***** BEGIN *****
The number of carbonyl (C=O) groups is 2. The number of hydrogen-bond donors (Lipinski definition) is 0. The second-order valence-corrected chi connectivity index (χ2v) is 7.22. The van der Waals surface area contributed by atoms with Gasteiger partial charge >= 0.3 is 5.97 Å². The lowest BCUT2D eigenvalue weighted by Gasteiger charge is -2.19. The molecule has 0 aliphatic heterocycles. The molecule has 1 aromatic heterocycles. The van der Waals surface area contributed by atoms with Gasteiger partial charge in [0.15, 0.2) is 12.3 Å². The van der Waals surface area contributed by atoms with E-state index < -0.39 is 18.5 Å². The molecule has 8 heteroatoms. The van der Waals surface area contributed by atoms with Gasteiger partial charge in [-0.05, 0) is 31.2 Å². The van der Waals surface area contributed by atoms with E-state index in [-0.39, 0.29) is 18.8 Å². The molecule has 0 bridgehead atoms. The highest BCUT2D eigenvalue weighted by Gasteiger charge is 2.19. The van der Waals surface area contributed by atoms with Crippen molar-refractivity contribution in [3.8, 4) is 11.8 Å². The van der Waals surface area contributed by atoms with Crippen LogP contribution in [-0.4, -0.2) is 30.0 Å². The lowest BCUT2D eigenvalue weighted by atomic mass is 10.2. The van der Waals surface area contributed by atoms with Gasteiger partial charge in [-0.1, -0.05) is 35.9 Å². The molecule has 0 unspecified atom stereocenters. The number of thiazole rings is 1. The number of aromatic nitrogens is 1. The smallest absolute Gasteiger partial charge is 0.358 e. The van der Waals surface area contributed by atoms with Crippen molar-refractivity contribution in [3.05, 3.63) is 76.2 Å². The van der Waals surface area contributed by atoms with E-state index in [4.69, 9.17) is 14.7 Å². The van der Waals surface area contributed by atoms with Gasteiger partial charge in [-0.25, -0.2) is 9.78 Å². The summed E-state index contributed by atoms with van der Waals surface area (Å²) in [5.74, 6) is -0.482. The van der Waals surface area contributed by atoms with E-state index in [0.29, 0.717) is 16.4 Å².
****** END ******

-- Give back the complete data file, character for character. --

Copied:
The number of carbonyl (C=O) groups is 2. The number of hydrogen-bond donors (Lipinski definition) is 0. The second-order valence-corrected chi connectivity index (χ2v) is 7.22. The van der Waals surface area contributed by atoms with Gasteiger partial charge >= 0.3 is 5.97 Å². The lowest BCUT2D eigenvalue weighted by Gasteiger charge is -2.19. The molecule has 0 aliphatic heterocycles. The molecule has 1 aromatic heterocycles. The van der Waals surface area contributed by atoms with Gasteiger partial charge in [0.15, 0.2) is 12.3 Å². The van der Waals surface area contributed by atoms with E-state index < -0.39 is 18.5 Å². The molecule has 8 heteroatoms. The van der Waals surface area contributed by atoms with Gasteiger partial charge in [-0.05, 0) is 31.2 Å². The van der Waals surface area contributed by atoms with E-state index in [-0.39, 0.29) is 18.8 Å². The molecule has 0 bridgehead atoms. The highest BCUT2D eigenvalue weighted by Gasteiger charge is 2.19. The van der Waals surface area contributed by atoms with Crippen molar-refractivity contribution in [3.8, 4) is 11.8 Å². The van der Waals surface area contributed by atoms with Crippen LogP contribution in [-0.4, -0.2) is 30.0 Å². The lowest BCUT2D eigenvalue weighted by atomic mass is 10.2. The van der Waals surface area contributed by atoms with Gasteiger partial charge in [-0.1, -0.05) is 35.9 Å². The molecule has 0 unspecified atom stereocenters. The number of thiazole rings is 1. The number of aromatic nitrogens is 1. The smallest absolute Gasteiger partial charge is 0.358 e. The van der Waals surface area contributed by atoms with Crippen molar-refractivity contribution in [3.05, 3.63) is 76.2 Å². The van der Waals surface area contributed by atoms with E-state index in [4.69, 9.17) is 14.7 Å². The van der Waals surface area contributed by atoms with Gasteiger partial charge in [-0.25, -0.2) is 9.78 Å². The summed E-state index contributed by atoms with van der Waals surface area (Å²) in [5.74, 6) is -0.482. The van der Waals surface area contributed by atoms with E-state index in [0.29, 0.717) is 16.4 Å².